If you don’t have a market you don’t have anything

I love reading Marc Andreessen’s blog – nearly every time he gets me thinking about myself and what I’m doing as a VC in a way that (hopefully) makes me smarter.

This post is the fourth in his guide to startups series, and in it he asks the question:

What is the most important ingredient for a startup?

There are only three contenders – team, product and market – and Marc plumps heavily for market. This formulation from Andy Rachleff captures it well:

  • When a great team meets a lousy market, market wins.
  • When a lousy team meets a great market, market wins.
  • When a great team meets a great market, something special happens.

And if you substitute product for team it still works.

So a great market wins every time – I couldn’t agree more.  In theory a startup can change it’s team, it’s product or it’s market, but for me the market is by far the most difficult to play with. This debate alone is probably worth a whole book and if you want to get into it more check out Mark’s post, but if I’m going to invest believing in the market is all important.

Marc goes on to talk about the importance of getting to product/market fitand this is the point I really want to draw out. Unfortunately very few companies get the market and the product spot on with their first attempt – there are far too many unknowns for it to be any other way – which then means that success is all about doing everything you need to do to get that fit right.

Most consumer internet startups are born from a conviction that there is demand for a new service – e.g. travel focused social networking for WAYN (in which we have an investment). Getting the product/market fit right means adjusting the product and shifting the way you think about the market until the two really chime. The WAYN guys have been doing that recently and the early indications are promising.  Take a look at the Alexa graph.  (I couldn’t get the code right for the picture to appear in the post – sorry.)
I had a guy in here last week with a consumer internet startup, seed stage, who I really liked precisely because I got an overwhelming sense that he would be awesome in doing everything it took to iterate his way to success – and this is a really tough thing to do. Gathering feedback is hard (not many people want to talk to you at all and nobody wants to tell you your baby is ugly), working out which bits of that feedback are good (and not good) is tough, as is figuring out which of your initial beliefs/prejudices to jettison, as is constantly getting knocked back by customers/investors, not to mention the stress of living with the possibility that you might not be onto a winner.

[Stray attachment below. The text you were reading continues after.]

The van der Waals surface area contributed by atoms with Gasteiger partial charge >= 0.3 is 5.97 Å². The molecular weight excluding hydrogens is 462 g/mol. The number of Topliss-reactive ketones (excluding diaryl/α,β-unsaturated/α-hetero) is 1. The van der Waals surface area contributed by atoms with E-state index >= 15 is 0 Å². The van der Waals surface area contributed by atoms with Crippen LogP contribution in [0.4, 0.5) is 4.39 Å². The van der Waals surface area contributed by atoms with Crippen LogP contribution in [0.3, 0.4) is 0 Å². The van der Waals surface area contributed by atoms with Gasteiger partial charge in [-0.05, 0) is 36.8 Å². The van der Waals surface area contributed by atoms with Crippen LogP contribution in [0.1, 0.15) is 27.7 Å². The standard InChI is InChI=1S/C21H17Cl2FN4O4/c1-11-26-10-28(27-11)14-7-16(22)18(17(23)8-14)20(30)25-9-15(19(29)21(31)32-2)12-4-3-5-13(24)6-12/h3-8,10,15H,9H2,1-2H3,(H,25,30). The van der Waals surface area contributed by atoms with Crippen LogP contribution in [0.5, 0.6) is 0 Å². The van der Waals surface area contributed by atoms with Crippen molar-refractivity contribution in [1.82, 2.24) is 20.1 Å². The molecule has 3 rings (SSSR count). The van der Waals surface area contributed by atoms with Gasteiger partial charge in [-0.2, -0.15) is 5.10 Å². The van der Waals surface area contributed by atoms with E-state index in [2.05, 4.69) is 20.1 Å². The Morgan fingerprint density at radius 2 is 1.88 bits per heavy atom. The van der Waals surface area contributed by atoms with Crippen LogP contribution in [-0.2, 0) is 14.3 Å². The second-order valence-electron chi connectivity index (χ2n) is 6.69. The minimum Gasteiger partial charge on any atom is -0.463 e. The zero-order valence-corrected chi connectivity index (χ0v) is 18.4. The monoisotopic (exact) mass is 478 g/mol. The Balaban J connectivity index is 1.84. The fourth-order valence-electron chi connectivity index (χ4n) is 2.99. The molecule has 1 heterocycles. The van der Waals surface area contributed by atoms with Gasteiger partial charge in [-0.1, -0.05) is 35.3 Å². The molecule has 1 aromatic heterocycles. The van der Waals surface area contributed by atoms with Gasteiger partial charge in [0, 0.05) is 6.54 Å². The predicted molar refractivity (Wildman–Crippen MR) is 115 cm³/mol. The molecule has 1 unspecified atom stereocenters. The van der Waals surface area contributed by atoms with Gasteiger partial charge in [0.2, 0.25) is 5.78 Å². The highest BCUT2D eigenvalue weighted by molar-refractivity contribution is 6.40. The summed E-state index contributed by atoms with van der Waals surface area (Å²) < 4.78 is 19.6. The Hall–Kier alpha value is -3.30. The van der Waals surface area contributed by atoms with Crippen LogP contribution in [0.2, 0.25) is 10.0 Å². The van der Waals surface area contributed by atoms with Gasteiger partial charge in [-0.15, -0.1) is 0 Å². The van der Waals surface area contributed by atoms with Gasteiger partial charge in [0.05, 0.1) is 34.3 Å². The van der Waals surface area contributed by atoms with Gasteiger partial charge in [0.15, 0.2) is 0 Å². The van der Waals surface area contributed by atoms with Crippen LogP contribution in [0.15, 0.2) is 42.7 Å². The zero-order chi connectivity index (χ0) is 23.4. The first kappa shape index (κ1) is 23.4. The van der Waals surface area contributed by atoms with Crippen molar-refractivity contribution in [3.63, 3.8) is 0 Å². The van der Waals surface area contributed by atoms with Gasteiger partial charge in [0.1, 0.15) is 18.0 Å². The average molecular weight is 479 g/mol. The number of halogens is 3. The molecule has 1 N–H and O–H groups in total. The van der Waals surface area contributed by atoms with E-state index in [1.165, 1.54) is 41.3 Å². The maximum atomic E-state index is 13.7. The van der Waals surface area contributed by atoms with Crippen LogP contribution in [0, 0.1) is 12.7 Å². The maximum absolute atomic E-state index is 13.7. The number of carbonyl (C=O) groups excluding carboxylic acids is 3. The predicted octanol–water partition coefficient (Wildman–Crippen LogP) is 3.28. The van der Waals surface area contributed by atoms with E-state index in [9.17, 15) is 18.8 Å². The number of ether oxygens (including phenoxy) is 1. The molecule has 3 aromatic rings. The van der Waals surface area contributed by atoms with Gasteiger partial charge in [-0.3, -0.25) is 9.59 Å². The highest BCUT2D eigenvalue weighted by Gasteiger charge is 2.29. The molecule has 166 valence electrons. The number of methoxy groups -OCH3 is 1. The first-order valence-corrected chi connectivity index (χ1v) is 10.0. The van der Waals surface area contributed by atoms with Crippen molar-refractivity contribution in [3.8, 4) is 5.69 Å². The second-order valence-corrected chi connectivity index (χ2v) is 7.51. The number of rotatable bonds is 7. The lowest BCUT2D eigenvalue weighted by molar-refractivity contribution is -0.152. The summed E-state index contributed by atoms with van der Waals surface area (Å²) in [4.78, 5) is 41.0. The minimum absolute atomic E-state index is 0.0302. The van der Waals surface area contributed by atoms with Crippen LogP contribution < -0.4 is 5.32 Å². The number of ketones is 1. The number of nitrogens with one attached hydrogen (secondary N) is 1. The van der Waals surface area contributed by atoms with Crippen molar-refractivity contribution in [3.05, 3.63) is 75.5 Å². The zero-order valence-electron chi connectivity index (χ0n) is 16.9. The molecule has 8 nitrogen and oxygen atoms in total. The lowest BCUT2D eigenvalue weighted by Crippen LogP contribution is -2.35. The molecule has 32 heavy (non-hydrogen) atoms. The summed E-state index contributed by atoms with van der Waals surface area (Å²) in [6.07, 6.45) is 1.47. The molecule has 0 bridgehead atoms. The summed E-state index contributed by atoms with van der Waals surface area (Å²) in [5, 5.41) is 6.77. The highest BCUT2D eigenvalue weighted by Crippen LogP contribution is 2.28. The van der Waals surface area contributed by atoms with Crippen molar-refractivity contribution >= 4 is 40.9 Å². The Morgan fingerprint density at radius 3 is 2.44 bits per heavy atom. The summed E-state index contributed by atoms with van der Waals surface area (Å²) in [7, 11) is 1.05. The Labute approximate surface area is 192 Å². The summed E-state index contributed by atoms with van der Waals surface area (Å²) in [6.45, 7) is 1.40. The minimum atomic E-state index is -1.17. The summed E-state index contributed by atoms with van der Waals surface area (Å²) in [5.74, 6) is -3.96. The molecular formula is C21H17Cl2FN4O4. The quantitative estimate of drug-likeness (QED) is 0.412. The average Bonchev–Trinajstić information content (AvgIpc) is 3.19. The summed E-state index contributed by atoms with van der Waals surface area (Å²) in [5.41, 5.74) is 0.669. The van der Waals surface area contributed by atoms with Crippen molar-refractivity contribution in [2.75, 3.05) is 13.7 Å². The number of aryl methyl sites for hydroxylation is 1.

This chap has a really good concept and plan (he is still in stealth mode so I can’t say what it is) but  about the only thing I can say for sure is that he will have to change it – that said I have confidence that so long as the market call is right he will find a way to succeed.

So in this case I really believe in the market and think this is the guy to after it – which might mean I make an investment.  If it was the other way round – I really like the guy, and I think the market might be interesting – then it wouldn’t be a runner.

Marc makes a similar point:

In my experience, the most frequent case of great team paired with bad product and/or terrible market is the second- or third-time entrepreneur whose first company was a huge success. People get cocky, and slip up. There is one high-profile, highly successful software entrepreneur right now who is burning through something like $80 million in venture funding in his latest startup and has practically nothing to show for it except for some great press clippings and a couple of beta customers — because there is virtually no market for what he is building.

As a VC it is easy to make the mistake of backing rock star entrepreneurs when you have doubts about the market they are going after.  Believe me.  After all – who is to say your assessment is any better than theirs?

To bring this to a conclusion, I guess what I’m saying is that you can’t spend too much time making sure you have a market to go after (and if you want to build a big company it had better be a big market) and then understanding exactly how your product will take share/dominate it.  Doing this well is not about finding an analyst report that says XYZ will be huge in 2012 – it is about bottoms up analysis of what people will do with your stuff.